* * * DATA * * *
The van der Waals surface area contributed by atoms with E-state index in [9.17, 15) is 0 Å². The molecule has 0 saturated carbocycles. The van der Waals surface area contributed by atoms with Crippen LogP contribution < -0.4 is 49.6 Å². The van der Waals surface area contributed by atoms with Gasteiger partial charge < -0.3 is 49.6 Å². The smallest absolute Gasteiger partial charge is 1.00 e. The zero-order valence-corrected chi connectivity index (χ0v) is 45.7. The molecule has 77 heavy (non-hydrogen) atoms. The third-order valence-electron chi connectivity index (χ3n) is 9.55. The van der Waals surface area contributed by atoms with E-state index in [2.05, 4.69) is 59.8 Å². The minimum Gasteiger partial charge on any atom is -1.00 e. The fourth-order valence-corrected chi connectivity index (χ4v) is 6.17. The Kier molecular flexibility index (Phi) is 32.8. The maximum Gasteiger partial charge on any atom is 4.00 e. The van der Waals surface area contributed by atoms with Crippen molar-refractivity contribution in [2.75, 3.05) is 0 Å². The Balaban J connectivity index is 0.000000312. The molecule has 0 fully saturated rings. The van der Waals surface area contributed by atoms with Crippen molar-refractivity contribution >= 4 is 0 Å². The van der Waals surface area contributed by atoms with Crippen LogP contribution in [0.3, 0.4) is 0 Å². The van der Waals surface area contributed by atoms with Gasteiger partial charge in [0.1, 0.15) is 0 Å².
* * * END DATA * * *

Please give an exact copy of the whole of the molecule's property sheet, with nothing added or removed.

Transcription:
The van der Waals surface area contributed by atoms with E-state index in [9.17, 15) is 0 Å². The molecule has 0 saturated carbocycles. The van der Waals surface area contributed by atoms with Crippen LogP contribution < -0.4 is 49.6 Å². The van der Waals surface area contributed by atoms with Gasteiger partial charge < -0.3 is 49.6 Å². The smallest absolute Gasteiger partial charge is 1.00 e. The zero-order valence-corrected chi connectivity index (χ0v) is 45.7. The molecule has 77 heavy (non-hydrogen) atoms. The third-order valence-electron chi connectivity index (χ3n) is 9.55. The van der Waals surface area contributed by atoms with E-state index in [2.05, 4.69) is 59.8 Å². The minimum Gasteiger partial charge on any atom is -1.00 e. The fourth-order valence-corrected chi connectivity index (χ4v) is 6.17. The Kier molecular flexibility index (Phi) is 32.8. The maximum Gasteiger partial charge on any atom is 4.00 e. The van der Waals surface area contributed by atoms with Crippen molar-refractivity contribution in [2.75, 3.05) is 0 Å². The Balaban J connectivity index is 0.000000312. The molecule has 0 fully saturated rings. The van der Waals surface area contributed by atoms with Crippen molar-refractivity contribution >= 4 is 0 Å². The van der Waals surface area contributed by atoms with Crippen LogP contribution in [0.3, 0.4) is 0 Å². The van der Waals surface area contributed by atoms with Gasteiger partial charge in [0.1, 0.15) is 0 Å².